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Posted by on Jan 14, 2014 in Evolution, Science | 18 comments

Quote of the Day – Andreas Schueler (I love this one)

Good ole Andy. Always says sensible stuff. Well, this one pops up fairly often in conversations with IDers. Andy uses it to good effect. I thought I would repeat it here as a foil to anybody who asserts that Intelligent Design is any sort of proper theory, with any sort of predictive power.

“So an unknown number of unknown “Designers” influenced the development of life and / or the universe at unknown points in time for unknown reasons with unknown methods. That claim is maximally vague – it is trivially compatible with every conceivable observation, but it also cannot be refuted or supported by any conceivable observation.”

It does everything it is supposed to do. BOOM!

 

  • LukeBreuer

    Sounds kind of like the multiverse theory, which says that anything that can happen, happens in some universe we probably will never be able to observe. I get that the math tempts us to think that all those universes are real, but it’s pretty suspect. Why did things happen this way? They had to in some universe.

    • http://disnotblog.blogspot.com/ Eugen

      (Jeopardy show)

      Eugen: Physics for $400,Alex.

      Alex: Place where universes are dime a dozen.

      Eugen: Multiverse.

      :)

    • Phasespace

      That’s an abuse of the theory. The notion of the multiverse arises within several contexts of physics, and none of the reasons for it (repeat) NONE of the reasons for it are an attempt to allow for “anything” to happen.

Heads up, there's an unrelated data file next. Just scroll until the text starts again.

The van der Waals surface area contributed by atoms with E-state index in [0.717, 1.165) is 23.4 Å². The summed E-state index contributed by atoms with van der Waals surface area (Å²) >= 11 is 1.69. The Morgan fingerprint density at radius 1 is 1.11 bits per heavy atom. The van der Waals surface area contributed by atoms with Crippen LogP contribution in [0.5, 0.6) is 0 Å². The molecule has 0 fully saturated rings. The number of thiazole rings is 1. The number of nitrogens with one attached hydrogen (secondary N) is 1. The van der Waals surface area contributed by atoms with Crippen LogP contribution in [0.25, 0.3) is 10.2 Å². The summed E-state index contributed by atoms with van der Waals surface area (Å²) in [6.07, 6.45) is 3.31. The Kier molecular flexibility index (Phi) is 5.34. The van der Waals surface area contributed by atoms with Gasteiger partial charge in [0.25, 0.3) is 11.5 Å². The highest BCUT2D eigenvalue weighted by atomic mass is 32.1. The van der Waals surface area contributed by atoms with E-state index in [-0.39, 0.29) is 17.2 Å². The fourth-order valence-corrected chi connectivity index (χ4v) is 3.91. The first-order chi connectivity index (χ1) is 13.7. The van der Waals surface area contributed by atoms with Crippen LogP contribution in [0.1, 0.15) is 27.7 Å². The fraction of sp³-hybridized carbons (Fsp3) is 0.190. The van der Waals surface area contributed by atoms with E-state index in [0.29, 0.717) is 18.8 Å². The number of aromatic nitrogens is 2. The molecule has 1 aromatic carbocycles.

Now, I’m not going to deny that once the notion of multiverses are established that people *don’t* say that under the multiverse more possibilities become likely. People do make that argument, but that isn’t what multiverse theory is about.

      • LukeBreuer

        I didn’t mean to imply that the originators came up with the theory for that reason, although I can see how you inferred that. My point was to match it up with the pattern that Andy pointed out. The multiverse theory does explain all configurations of matter-energy as being inevitable, if those other universes are given ontological status. If it’s not acceptable for ID proponents (I am not one) to come up with something that can explain everything on the basis that if everything is explained then nothing is, then the multiverse theorist ought to deny ontological status to all those other universes. Or have I erred?

        • Phasespace

          Sorry, I was a bit forceful in my response.

          I wouldn’t necessarily say you’ve erred. I agree with you that, given that we really have no evidence that the multiverse actually exists outside of untested theoretical predictions, that we can reasonably conclude that the question of why the configuration of our universe is what it is can be settled with any sort of satisfaction. Certainly, to say that the question has been settled on this basis is overstepping.

          What I frequently see happening in origins debates, is usually a false dichotomy being presented by the theist: eg. “God did it and you don’t have a sufficient explanation, therefore God” and an overly quick response from the naturalist that amounts to your complaint. I would agree that such a response is incomplete at best, though I’m not sure it quite commits the same fallacy, or at least I don’t think it is as grave an offense against the law of parsimony as the “God did it” response is.

          • LukeBreuer

            No worries. :-)